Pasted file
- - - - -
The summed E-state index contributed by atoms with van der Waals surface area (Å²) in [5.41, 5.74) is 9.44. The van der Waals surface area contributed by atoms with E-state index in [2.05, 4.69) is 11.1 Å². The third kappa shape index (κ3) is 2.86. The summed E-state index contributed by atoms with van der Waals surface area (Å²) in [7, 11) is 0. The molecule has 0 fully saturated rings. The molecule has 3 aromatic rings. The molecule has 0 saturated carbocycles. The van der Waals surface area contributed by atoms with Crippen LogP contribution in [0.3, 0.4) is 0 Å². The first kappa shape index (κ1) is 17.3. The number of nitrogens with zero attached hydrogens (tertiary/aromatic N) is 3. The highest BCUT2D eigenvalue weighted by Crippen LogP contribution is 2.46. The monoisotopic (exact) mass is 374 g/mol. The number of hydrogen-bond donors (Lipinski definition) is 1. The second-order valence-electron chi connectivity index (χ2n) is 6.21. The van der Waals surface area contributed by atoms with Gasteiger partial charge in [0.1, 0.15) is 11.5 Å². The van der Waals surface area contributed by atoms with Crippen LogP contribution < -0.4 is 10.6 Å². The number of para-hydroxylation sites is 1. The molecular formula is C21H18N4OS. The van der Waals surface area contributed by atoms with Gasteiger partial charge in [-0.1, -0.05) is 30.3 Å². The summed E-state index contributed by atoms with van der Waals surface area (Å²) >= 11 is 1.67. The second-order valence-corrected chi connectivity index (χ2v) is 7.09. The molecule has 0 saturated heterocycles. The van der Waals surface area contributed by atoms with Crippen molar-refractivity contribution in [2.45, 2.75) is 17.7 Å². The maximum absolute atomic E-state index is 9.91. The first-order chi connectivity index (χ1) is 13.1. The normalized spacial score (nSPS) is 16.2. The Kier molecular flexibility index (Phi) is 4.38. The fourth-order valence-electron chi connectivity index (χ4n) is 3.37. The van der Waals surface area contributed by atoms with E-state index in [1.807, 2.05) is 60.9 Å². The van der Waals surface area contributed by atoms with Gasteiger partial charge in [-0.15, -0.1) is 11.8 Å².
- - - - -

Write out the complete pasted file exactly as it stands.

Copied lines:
The summed E-state index contributed by atoms with van der Waals surface area (Å²) in [5.41, 5.74) is 9.44. The van der Waals surface area contributed by atoms with E-state index in [2.05, 4.69) is 11.1 Å². The third kappa shape index (κ3) is 2.86. The summed E-state index contributed by atoms with van der Waals surface area (Å²) in [7, 11) is 0. The molecule has 0 fully saturated rings. The molecule has 3 aromatic rings. The molecule has 0 saturated carbocycles. The van der Waals surface area contributed by atoms with Crippen LogP contribution in [0.3, 0.4) is 0 Å². The first kappa shape index (κ1) is 17.3. The number of nitrogens with zero attached hydrogens (tertiary/aromatic N) is 3. The highest BCUT2D eigenvalue weighted by Crippen LogP contribution is 2.46. The monoisotopic (exact) mass is 374 g/mol. The number of hydrogen-bond donors (Lipinski definition) is 1. The second-order valence-electron chi connectivity index (χ2n) is 6.21. The van der Waals surface area contributed by atoms with Gasteiger partial charge in [0.1, 0.15) is 11.5 Å². The van der Waals surface area contributed by atoms with Crippen LogP contribution < -0.4 is 10.6 Å². The number of para-hydroxylation sites is 1. The molecular formula is C21H18N4OS. The van der Waals surface area contributed by atoms with Gasteiger partial charge in [-0.1, -0.05) is 30.3 Å². The summed E-state index contributed by atoms with van der Waals surface area (Å²) >= 11 is 1.67. The second-order valence-corrected chi connectivity index (χ2v) is 7.09. The molecule has 0 saturated heterocycles. The van der Waals surface area contributed by atoms with Crippen molar-refractivity contribution in [2.45, 2.75) is 17.7 Å². The maximum absolute atomic E-state index is 9.91. The first-order chi connectivity index (χ1) is 13.1. The normalized spacial score (nSPS) is 16.2. The Kier molecular flexibility index (Phi) is 4.38. The fourth-order valence-electron chi connectivity index (χ4n) is 3.37. The van der Waals surface area contributed by atoms with E-state index in [1.807, 2.05) is 60.9 Å². The van der Waals surface area contributed by atoms with Gasteiger partial charge in [-0.15, -0.1) is 11.8 Å².